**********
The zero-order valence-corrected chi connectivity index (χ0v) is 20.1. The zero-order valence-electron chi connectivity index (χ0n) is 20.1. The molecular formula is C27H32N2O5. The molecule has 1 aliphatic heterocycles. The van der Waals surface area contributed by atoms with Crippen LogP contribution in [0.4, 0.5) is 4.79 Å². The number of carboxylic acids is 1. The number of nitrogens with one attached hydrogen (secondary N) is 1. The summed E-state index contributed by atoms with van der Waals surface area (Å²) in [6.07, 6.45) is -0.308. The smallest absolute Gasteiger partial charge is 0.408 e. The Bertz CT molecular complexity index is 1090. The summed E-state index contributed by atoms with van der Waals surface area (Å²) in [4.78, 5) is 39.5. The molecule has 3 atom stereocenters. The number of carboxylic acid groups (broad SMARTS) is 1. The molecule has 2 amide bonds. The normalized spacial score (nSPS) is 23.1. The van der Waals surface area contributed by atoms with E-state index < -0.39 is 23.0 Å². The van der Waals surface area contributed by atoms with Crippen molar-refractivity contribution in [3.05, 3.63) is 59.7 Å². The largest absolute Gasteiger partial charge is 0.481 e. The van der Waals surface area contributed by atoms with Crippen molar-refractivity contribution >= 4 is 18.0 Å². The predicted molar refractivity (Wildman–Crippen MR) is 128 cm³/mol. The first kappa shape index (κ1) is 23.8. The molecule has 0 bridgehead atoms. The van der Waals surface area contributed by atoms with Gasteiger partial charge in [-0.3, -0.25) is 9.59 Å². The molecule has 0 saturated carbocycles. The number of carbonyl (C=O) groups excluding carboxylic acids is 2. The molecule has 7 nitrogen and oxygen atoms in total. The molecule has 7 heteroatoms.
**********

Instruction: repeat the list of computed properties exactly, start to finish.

The zero-order valence-corrected chi connectivity index (χ0v) is 20.1. The zero-order valence-electron chi connectivity index (χ0n) is 20.1. The molecular formula is C27H32N2O5. The molecule has 1 aliphatic heterocycles. The van der Waals surface area contributed by atoms with Crippen LogP contribution in [0.4, 0.5) is 4.79 Å². The number of carboxylic acids is 1. The number of nitrogens with one attached hydrogen (secondary N) is 1. The summed E-state index contributed by atoms with van der Waals surface area (Å²) in [6.07, 6.45) is -0.308. The smallest absolute Gasteiger partial charge is 0.408 e. The Bertz CT molecular complexity index is 1090. The summed E-state index contributed by atoms with van der Waals surface area (Å²) in [4.78, 5) is 39.5. The molecule has 3 atom stereocenters. The number of carboxylic acid groups (broad SMARTS) is 1. The molecule has 2 amide bonds. The normalized spacial score (nSPS) is 23.1. The van der Waals surface area contributed by atoms with E-state index < -0.39 is 23.0 Å². The van der Waals surface area contributed by atoms with Crippen molar-refractivity contribution in [3.05, 3.63) is 59.7 Å². The largest absolute Gasteiger partial charge is 0.481 e. The van der Waals surface area contributed by atoms with Crippen molar-refractivity contribution >= 4 is 18.0 Å². The predicted molar refractivity (Wildman–Crippen MR) is 128 cm³/mol. The first kappa shape index (κ1) is 23.8. The molecule has 0 bridgehead atoms. The van der Waals surface area contributed by atoms with Gasteiger partial charge in [-0.3, -0.25) is 9.59 Å². The molecule has 0 saturated carbocycles. The number of carbonyl (C=O) groups excluding carboxylic acids is 2. The molecule has 7 nitrogen and oxygen atoms in total. The molecule has 7 heteroatoms.